Measuring BBG’s Impact on Key Audiences

Equally important, together we are growing our focus on achieving impact through our journalism. BBG reaches an audience of 226 million weekly, which only goes to show the hunger for our accurate and reliable content around the world. But it is also clear that reach is not enough – we need our journalism and programming to impact the lives of our audiences and their communities as well. That is why I was so pleased when, in February of this year, we hosted an Impact Summit where research directors of each BBG network came together and agreed upon an enhanced Impact Model to evaluate all BBG content.

Aggressive Push into Digital / Mobile / Social

We also made several advancements to increase access and engagement on social/mobile platforms to reach younger, more urban audiences, future leaders and influencers. There already was a lot of work being done in this area before I arrived, but I am proud to say that we are pushing the envelope significantly further. In just a few weeks, we will convene a Social Media Summit to look at best practices across BBG, establish baseline expectations, and promote future growth in mobile / social media across our networks.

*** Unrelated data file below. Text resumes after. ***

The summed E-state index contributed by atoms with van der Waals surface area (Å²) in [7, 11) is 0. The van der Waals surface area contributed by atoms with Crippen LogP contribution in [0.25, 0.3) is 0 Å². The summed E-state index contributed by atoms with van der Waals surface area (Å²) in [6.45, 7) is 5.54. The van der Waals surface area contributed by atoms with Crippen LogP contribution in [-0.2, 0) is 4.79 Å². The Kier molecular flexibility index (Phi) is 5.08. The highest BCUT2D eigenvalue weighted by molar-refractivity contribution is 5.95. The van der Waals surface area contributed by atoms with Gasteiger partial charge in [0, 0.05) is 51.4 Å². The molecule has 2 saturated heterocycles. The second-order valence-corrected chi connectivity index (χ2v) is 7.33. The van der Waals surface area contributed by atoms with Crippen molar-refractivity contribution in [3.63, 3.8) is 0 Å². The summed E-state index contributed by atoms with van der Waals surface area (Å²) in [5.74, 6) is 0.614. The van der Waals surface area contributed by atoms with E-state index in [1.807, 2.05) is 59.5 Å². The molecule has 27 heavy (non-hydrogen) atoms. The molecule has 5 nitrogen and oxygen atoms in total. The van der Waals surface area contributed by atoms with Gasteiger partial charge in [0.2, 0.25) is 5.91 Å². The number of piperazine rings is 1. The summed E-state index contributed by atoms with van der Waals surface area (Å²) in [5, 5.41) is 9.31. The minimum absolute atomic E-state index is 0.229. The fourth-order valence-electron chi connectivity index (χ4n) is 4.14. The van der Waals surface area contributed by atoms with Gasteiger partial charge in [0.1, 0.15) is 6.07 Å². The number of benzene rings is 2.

Putting Our Audiences First – On Their Terms

And we continue to create and scale up innovative and compelling new content and reporting that is making a difference around the world. For instance:

— MBN’s multi-platform Raise Your Voice initiative is connecting audiences in the Middle East as they fight back against ISIS recruitment

— OCB’s aggressive push to open up Cuba to Internet freedom

— RFA’s powerful investigative stories halting the construction of faulty health clinics by North Korea in Africa

— RFE/RL’s collaborative success story with an expanded Current Time on all platforms and aggressive DIGIM strategy

— VOA’s collaboration on Current Time, and its successful launch of the Global Town Hall in Somalia

And there is so much more being done across our networks, and at the IBB, that I simply do not have space to list them all here.

None of these advancements would be possible without your tireless support, commitment, and mission-driven energy – whether you are contributing to the team at IBB or serving in any of the many responsibilities at our networks. It is YOUR work that earns our audiences’ respect as a trusted source of news and safe access to a free Internet.

Yet, while this has been a remarkable year and we made many strides, there is still more we need to do to continue to transform our global operations to succeed in today’s rapidly evolving media environment. I look forward to working alongside you for the next year to do just that.

But, for the moment, I only wish to say this: I am proud to come to work every day and work alongside all of you to achieve our important mission. The BBG team is an extraordinary one, and I thank you for welcoming me.

With sincere gratitude,

John F. Lansing

CEO and Director

Broadcasting Board of Governors